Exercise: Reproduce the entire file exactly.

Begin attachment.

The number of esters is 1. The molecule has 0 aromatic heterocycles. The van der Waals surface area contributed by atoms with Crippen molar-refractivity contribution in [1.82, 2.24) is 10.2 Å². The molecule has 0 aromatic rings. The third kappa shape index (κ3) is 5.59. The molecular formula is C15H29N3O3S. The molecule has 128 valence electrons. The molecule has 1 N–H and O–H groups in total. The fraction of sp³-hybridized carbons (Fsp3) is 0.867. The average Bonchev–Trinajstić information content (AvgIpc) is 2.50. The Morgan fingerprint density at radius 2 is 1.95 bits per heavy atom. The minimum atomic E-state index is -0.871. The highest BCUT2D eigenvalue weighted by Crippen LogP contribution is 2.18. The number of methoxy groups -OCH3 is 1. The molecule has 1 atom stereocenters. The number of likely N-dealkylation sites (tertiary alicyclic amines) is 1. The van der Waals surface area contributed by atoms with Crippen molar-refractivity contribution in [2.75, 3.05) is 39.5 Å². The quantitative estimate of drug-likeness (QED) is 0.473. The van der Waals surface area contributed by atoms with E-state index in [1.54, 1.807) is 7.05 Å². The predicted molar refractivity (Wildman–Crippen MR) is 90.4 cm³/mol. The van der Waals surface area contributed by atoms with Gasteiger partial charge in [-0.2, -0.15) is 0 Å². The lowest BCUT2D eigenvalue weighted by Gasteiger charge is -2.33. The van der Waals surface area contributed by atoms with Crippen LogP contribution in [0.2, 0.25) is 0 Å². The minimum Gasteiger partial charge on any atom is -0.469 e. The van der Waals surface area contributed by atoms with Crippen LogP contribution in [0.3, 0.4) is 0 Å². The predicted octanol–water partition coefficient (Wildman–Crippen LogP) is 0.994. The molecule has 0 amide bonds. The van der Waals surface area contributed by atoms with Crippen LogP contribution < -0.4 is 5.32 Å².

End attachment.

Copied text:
The number of esters is 1. The molecule has 0 aromatic heterocycles. The van der Waals surface area contributed by atoms with Crippen molar-refractivity contribution in [1.82, 2.24) is 10.2 Å². The molecule has 0 aromatic rings. The third kappa shape index (κ3) is 5.59. The molecular formula is C15H29N3O3S. The molecule has 128 valence electrons. The molecule has 1 N–H and O–H groups in total. The fraction of sp³-hybridized carbons (Fsp3) is 0.867. The average Bonchev–Trinajstić information content (AvgIpc) is 2.50. The Morgan fingerprint density at radius 2 is 1.95 bits per heavy atom. The minimum atomic E-state index is -0.871. The highest BCUT2D eigenvalue weighted by Crippen LogP contribution is 2.18. The number of methoxy groups -OCH3 is 1. The molecule has 1 atom stereocenters. The number of likely N-dealkylation sites (tertiary alicyclic amines) is 1. The van der Waals surface area contributed by atoms with Crippen molar-refractivity contribution in [2.75, 3.05) is 39.5 Å². The quantitative estimate of drug-likeness (QED) is 0.473. The van der Waals surface area contributed by atoms with E-state index in [1.54, 1.807) is 7.05 Å². The predicted molar refractivity (Wildman–Crippen MR) is 90.4 cm³/mol. The van der Waals surface area contributed by atoms with Gasteiger partial charge in [-0.2, -0.15) is 0 Å². The lowest BCUT2D eigenvalue weighted by Gasteiger charge is -2.33. The van der Waals surface area contributed by atoms with Crippen LogP contribution in [0.2, 0.25) is 0 Å². The minimum Gasteiger partial charge on any atom is -0.469 e. The van der Waals surface area contributed by atoms with Crippen LogP contribution in [0.3, 0.4) is 0 Å². The predicted octanol–water partition coefficient (Wildman–Crippen LogP) is 0.994. The molecule has 0 amide bonds. The van der Waals surface area contributed by atoms with Crippen LogP contribution < -0.4 is 5.32 Å².